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Risen From The Flames

Phoenix in the Ashes

By Joan D. Vinge 

15 Feb, 2022

Big Hair, Big Guns!


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1985’s Phoenix in the Ashes is a collection of Joan D. Vinge short works. It follows two other collections, Fireship and Eyes of Amber. Phoenix in the Ashes is the third and latest such collection.

The original Bluejay edition featured interior art by Susan Collins that the Tor and Orbit editions lack. 

While I am a great Vinge fan, this collection suffers a bit due to overlap. I read Mother and Child in the recently reviewed Orbit 16, Phoenix in the Ashes in somewhat less recently reviewed Fireship, and Psiren in the omnibus Psion. Given that Vinge has only published the three collections of which I am aware, it’s a shame that Fireship and Phoenix in the Ashes overlap, particularly as only a decade separates them. On the plus side, Psiren was pretty thoroughly out of print when Tor included it in its 2007 omnibus. It’s not as if readers would find it easy to track down either this collection or New Voices 4: The John W. Campbell Award Nominees; both collections went out of print rather quickly. 

Still, Phoenix in the Ashes offers something neither Orbit 16 nor Fireshipdid: extensive afterwords from the author commenting on the text. People curious about the writing process may well find this aspect intriguing.

Phoenix in the Ashes is out of print. 

Now for the mini-reviews. 

Phoenix in the Ashes • (1978) • novelette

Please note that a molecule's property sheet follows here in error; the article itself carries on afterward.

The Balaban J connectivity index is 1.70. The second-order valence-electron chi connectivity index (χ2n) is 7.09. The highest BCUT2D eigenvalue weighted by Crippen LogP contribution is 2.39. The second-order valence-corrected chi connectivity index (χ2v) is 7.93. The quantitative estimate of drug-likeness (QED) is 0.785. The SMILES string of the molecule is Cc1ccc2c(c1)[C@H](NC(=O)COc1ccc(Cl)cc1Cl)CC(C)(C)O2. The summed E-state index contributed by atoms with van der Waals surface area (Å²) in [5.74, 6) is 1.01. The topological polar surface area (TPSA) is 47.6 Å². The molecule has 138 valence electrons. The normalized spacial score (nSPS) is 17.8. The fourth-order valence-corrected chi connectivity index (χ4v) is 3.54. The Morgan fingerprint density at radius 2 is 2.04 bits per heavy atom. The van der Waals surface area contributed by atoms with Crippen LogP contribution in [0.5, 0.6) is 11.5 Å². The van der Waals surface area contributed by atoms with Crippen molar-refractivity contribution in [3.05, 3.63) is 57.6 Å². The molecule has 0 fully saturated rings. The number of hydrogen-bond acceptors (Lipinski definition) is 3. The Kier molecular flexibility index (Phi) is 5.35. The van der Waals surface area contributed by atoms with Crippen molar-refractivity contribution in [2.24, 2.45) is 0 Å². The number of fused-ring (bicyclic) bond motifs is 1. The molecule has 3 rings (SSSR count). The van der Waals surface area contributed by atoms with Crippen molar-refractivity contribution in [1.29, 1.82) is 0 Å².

Oil-poor, resource-hungry South American nations covet North American resources (resources that nuclear war has left the North Americans in no position to exploit themselves). A would-be prospector venturing into the Los Angeles Basin finds something wonderful … if not the treasure for which he was looking.

I would compare Mother and Child (also in this collection) to Anderson’s No Truce with Kings. Phoenix, the tale of an amnesiac falling for a local, reminds me of a different Anderson: 1957’s Memory.

Afterword — Phoenix in the Ashes • (1985) • essay 

A discussion of the creative process behind this story. 

Voices from the Dust” • (1980) • short story 

Two archeologists become pawns of an enigmatic alien relic on Mars. 

Afterword — Voices from the Dust • (1985) • essay 

A discussion of the creative process behind this story.

The Storm King • (1980) • novelette 

A deposed prince forces a dragon to bargain with him, energetically ignoring every warning he has been given. Only once it is too late to repent does he understand the earlier warnings.

Vinge provides a happy ending which I think the story would have been stronger without. 

Afterword — The Storm King • (1985) • essay 

A discussion of the creative process behind this story.

The Peddler’s Apprentice • (1975) • novelette Joan D. Vinge and Vernor Vinge

The peddler, possessed of inexplicable knowledge, must have come from Earth’s lost interstellar colonies. Or so the World Government, determined to keep Earth trapped in content stasis, convinces itself. This misunderstanding costs the World Government dearly. 

The peddler is convinced cycles of civilization are beneficial. He also profits from them personally. It’s all a bit reminiscent of Monte Cook’s Numenera Roleplaying Game.

Afterword — The Peddler’s Apprentice • (1985) • essay 

A discussion of the creative process behind this story.

Psiren • [Cat] • (1981) • novella 

Cat, who seems to have lost his telepathic powers, does his best to protect a Hydran telepath from ruthless exploitation. 

This is a rather Andre Norton-ish tale of exploited aliens and human-alien hybrids in a universe that does not bend towards justice. 

Afterword — Psiren • (1985) • essay 

A discussion of the creative process behind this story.

Mother and Child • (1975) • novella 

I just reviewed this in Orbit 16!It’s still about a kidnapped pagan priestess who manages, without meaning to do so, to affect a dispute between her people’s secret alien masters.

Afterword — Mother and Child • (1985) • essay 

A discussion of the creative process behind this story.